Real Estate, and Personal Injury Lawyers. Contact us at: https://westlakelegal.com 

Russia Is Said to Be Interfering to Aid Bernie Sanders in 2020 Election

Westlake Legal Group 21dc-sanders-sub-facebookJumbo Russia Is Said to Be Interfering to Aid Bernie Sanders in 2020 Election United States Politics and Government Trump, Donald J Sanders, Bernard Russian Interference in 2016 US Elections and Ties to Trump Associates Republican Party Putin, Vladimir V Primaries and Caucuses Presidential Election of 2020 Internet Research Agency (Russia) Democratic Party Cyberwarfare and Defense

WASHINGTON — Russia has been trying to intervene in the Democratic primaries to aid Senator Bernie Sanders, according to people familiar with the matter, and intelligence officials recently briefed him about Russian interference in the election, Mr. Sanders said on Friday.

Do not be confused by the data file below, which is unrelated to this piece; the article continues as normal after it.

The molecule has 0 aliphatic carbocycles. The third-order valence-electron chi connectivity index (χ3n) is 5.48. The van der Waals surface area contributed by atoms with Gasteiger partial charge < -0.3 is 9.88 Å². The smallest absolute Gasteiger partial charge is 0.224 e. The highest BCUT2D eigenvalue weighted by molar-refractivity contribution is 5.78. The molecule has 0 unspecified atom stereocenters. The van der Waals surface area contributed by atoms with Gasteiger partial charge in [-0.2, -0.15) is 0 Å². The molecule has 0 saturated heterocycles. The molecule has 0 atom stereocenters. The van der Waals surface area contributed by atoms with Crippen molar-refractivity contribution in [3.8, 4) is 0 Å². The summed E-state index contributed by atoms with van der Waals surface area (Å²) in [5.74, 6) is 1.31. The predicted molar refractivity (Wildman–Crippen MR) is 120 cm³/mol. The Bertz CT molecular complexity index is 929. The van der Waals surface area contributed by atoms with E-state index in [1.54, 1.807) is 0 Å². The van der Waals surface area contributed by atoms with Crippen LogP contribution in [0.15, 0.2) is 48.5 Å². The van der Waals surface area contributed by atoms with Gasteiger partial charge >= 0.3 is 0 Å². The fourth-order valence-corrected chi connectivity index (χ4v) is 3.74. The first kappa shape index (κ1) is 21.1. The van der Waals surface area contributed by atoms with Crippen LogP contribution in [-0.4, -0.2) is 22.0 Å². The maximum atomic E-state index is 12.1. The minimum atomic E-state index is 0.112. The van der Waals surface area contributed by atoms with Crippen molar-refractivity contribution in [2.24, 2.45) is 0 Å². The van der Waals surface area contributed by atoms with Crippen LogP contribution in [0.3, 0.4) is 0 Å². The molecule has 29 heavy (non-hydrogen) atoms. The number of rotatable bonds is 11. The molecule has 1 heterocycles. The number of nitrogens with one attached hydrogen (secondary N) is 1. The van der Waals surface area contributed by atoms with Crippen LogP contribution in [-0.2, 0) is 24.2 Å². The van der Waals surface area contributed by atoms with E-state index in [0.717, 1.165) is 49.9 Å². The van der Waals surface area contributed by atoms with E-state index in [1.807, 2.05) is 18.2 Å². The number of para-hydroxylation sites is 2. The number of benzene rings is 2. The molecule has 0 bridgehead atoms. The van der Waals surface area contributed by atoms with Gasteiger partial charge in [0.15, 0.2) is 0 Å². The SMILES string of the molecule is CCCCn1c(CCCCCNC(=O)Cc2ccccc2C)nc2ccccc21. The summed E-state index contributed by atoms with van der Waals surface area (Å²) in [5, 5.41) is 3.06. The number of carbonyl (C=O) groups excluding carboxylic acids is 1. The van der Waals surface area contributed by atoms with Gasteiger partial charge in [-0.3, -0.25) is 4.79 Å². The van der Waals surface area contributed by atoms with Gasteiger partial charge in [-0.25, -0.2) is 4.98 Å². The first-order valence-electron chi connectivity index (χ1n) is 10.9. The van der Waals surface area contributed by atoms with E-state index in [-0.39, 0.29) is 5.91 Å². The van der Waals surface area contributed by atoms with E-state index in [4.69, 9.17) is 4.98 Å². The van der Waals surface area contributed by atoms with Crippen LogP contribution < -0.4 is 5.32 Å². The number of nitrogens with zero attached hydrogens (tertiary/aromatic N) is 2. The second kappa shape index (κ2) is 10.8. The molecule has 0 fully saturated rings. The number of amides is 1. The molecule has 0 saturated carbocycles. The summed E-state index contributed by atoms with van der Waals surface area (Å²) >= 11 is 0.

In a statement on Friday, Mr. Sanders denounced Russia, calling President Vladimir V. Putin an “autocratic thug” and warning Moscow to stay out of the election.

“Let’s be clear, the Russians want to undermine American democracy by dividing us up and, unlike the current president, I stand firmly against their efforts and any other foreign power that wants to interfere in our election,” Mr. Sanders said.

He also told reporters that he was briefed about a month ago.

“The intelligence community is telling us Russia is interfering in this campaign right now in 2020,” Mr. Sanders said on Friday in Bakersfield, Calif., where he was to hold a rally ahead of Saturday’s Nevada caucuses. “And what I say to Mr. Putin, ‘If I am elected president, trust me you will not be interfering in American elections.’”